We call our backyard a “party yard.” But that’s a bit of a lie, because we’ve had very few parties there (read: none). We have ample space and a large covered deck. However, it’s a bit dumpy and the deck is a blank slate – especially now that we sold our furniture (thanks Facebook Marketplace!). After a summer of zero parties, we decided that we wanted to (mostly) furnish the deck by Brian’s birthday (September 15).
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After a months-long break, we’re back. We’ve done a few things since our last post: we removed the world’s strongest clotheslines from our backyard, did some major spring cleaning in our backyard, and (somewhat) planned the entire future layout of our house. In between, we trained and ran our first marathon, so no blog posts for you, our few devoted readers. 😉 Now that our days of endless running are over (for now), we decided to refinish and reupholster our dining room table.
Our Oscar Party has become a tradition. We love movies. They’re our thing. Well, at least one of them. Since we see a lot of movies our Oscar party is a natural extension of things we love – our friends and movies.
Our party includes Oscar bingo and a prediction contest, of course. (Shout out to my coworker, Brian, who beat me at in our party’s predication contest. That’s actually the first time that’s happened! Maybe I should blame the Oscar producers…)
Before I start, let me just say that all that mouse poop I found in the ceiling a couple weeks ago had me slightly worried for a hot second this week. For a minute, I thought those jerks may have given me hantavirus. But good news, I’m alive and well and dragging Brian into doing more projects. 🙂
President’s Day weekend was the perfect time for another project! Up this time, updating the DIY dog and/or baby gates that the previous homeowners left with the house.
Now that we’re getting a bit more settled, it was time to decorate our mantel in our living room. Although we had a fireplace in our first house, we didn’t have a mantel.
We wanted to make sure it had balance, movement and tied in with the rest of the room.
Here’s how it went:
So far the projects in our new home have been easy (read: mainly just painting), but while Brian was out of town at a conference this week I started demolition on our biggest project: the basement.
I affectionately call the basement a dungeon. While it’s not quite an underground prison, it’s not the most inviting space (wood paneling and drop ceilings, ftw!). Currently, it’s framed out to include a recreation/family area, two bedrooms, storage room, laundry room, 3/4 bathroom, two cold storage pantries and other storage.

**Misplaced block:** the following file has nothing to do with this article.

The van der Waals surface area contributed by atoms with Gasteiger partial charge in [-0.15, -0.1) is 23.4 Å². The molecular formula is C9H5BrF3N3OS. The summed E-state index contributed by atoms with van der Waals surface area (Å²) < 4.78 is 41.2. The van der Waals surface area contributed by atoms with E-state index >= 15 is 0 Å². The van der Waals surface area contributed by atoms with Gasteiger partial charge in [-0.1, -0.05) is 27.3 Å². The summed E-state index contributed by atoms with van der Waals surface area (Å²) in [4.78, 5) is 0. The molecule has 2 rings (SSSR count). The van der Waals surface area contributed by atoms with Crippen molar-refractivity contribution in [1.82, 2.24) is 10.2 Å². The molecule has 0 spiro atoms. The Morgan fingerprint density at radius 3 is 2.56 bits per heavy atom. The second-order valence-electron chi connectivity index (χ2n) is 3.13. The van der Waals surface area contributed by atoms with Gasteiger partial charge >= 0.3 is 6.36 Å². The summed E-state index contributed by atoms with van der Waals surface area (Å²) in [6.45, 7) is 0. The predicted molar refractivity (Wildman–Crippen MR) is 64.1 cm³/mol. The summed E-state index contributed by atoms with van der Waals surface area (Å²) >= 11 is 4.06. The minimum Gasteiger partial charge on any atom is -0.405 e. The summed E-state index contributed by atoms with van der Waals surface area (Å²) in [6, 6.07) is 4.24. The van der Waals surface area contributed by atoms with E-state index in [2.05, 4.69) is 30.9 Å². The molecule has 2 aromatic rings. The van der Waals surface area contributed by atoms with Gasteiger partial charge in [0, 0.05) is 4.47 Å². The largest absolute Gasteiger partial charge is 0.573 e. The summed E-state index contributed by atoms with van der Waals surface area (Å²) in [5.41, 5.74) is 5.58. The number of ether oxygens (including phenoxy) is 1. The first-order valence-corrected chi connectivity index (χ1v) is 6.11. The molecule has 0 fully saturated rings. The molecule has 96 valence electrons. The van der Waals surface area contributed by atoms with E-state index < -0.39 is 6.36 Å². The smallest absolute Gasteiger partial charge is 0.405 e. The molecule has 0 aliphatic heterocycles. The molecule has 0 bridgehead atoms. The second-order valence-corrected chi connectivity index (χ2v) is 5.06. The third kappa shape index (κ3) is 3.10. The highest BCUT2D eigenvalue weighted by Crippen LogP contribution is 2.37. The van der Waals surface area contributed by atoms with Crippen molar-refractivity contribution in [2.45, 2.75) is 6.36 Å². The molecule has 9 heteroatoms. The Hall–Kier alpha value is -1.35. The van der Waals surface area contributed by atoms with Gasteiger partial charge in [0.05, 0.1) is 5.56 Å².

As I’ve mentioned in other posts, the lighting in our house is terrible. We have great window lighting, but the overhead lighting comes down to: track lighting or ceiling fans. We’re in desperate need of recessed lighting, but until then, the first project was swapping out a pair of ancient flush mounts in our family room.
If we learned anything from our last house — it’s that a new light can completely transform a room. These lights aren’t on that level, but they’re a big improvement on what was there previously.
Our kitchen paint job is the least dramatic of our recent updates. The previous homeowners chose a color called “Navajo Sand,” which although you can’t really tell from the images below, came off as almost an orange-brown. It had to go.
I really don’t like brown. Especially for wall colors. It’s SO boring, but again, we’re just working with what we’ve given right now. And as you can tell the previous homeowners LOVED THEM SOME BROWN.
As promised, we painted our family room and dining space gray too. Just like our living room. The results are a bit more dramatic in person, but you might not be able to tell in the photos 1) because the overhead lighting in our house is pretty awful right now and 2) I really need something better than an iPhone to take photos.
Anyway, here are the before. More beige! (Yuck.) You’ll notice how the previous owners painted the support beam dark brown. Why they’d call attention to a feature like that, I’ll never know.